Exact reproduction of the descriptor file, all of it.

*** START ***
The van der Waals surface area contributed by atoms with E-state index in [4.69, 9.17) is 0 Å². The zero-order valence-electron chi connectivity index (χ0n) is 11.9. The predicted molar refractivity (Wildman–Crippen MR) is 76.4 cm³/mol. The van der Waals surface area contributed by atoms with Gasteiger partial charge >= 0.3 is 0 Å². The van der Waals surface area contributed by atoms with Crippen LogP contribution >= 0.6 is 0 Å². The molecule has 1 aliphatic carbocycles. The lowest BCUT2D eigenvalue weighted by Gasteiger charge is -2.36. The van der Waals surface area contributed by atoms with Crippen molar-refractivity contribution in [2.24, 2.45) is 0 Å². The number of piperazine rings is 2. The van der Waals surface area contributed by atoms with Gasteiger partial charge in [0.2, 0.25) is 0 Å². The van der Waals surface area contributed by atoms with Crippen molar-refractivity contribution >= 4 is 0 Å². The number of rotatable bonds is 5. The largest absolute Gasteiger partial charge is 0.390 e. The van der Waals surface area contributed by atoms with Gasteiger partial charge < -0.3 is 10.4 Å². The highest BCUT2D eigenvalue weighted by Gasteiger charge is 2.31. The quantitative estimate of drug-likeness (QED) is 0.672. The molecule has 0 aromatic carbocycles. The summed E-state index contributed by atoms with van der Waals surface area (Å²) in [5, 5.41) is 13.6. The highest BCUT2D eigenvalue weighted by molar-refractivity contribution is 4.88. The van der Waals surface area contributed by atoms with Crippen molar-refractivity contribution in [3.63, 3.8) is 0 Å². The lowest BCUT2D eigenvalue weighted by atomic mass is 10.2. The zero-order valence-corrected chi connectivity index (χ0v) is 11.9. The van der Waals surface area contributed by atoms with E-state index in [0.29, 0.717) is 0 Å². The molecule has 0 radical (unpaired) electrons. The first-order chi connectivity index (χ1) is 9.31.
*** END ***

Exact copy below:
The van der Waals surface area contributed by atoms with E-state index in [4.69, 9.17) is 0 Å². The zero-order valence-electron chi connectivity index (χ0n) is 11.9. The predicted molar refractivity (Wildman–Crippen MR) is 76.4 cm³/mol. The van der Waals surface area contributed by atoms with Gasteiger partial charge >= 0.3 is 0 Å². The van der Waals surface area contributed by atoms with Crippen LogP contribution >= 0.6 is 0 Å². The molecule has 1 aliphatic carbocycles. The lowest BCUT2D eigenvalue weighted by Gasteiger charge is -2.36. The van der Waals surface area contributed by atoms with Crippen molar-refractivity contribution in [2.24, 2.45) is 0 Å². The number of piperazine rings is 2. The van der Waals surface area contributed by atoms with Gasteiger partial charge in [0.2, 0.25) is 0 Å². The van der Waals surface area contributed by atoms with Crippen molar-refractivity contribution >= 4 is 0 Å². The number of rotatable bonds is 5. The largest absolute Gasteiger partial charge is 0.390 e. The van der Waals surface area contributed by atoms with Gasteiger partial charge < -0.3 is 10.4 Å². The highest BCUT2D eigenvalue weighted by Gasteiger charge is 2.31. The quantitative estimate of drug-likeness (QED) is 0.672. The molecule has 0 aromatic carbocycles. The summed E-state index contributed by atoms with van der Waals surface area (Å²) in [5, 5.41) is 13.6. The highest BCUT2D eigenvalue weighted by molar-refractivity contribution is 4.88. The van der Waals surface area contributed by atoms with Crippen molar-refractivity contribution in [3.63, 3.8) is 0 Å². The lowest BCUT2D eigenvalue weighted by atomic mass is 10.2. The zero-order valence-corrected chi connectivity index (χ0v) is 11.9. The van der Waals surface area contributed by atoms with E-state index in [0.29, 0.717) is 0 Å². The molecule has 0 radical (unpaired) electrons. The first-order chi connectivity index (χ1) is 9.31.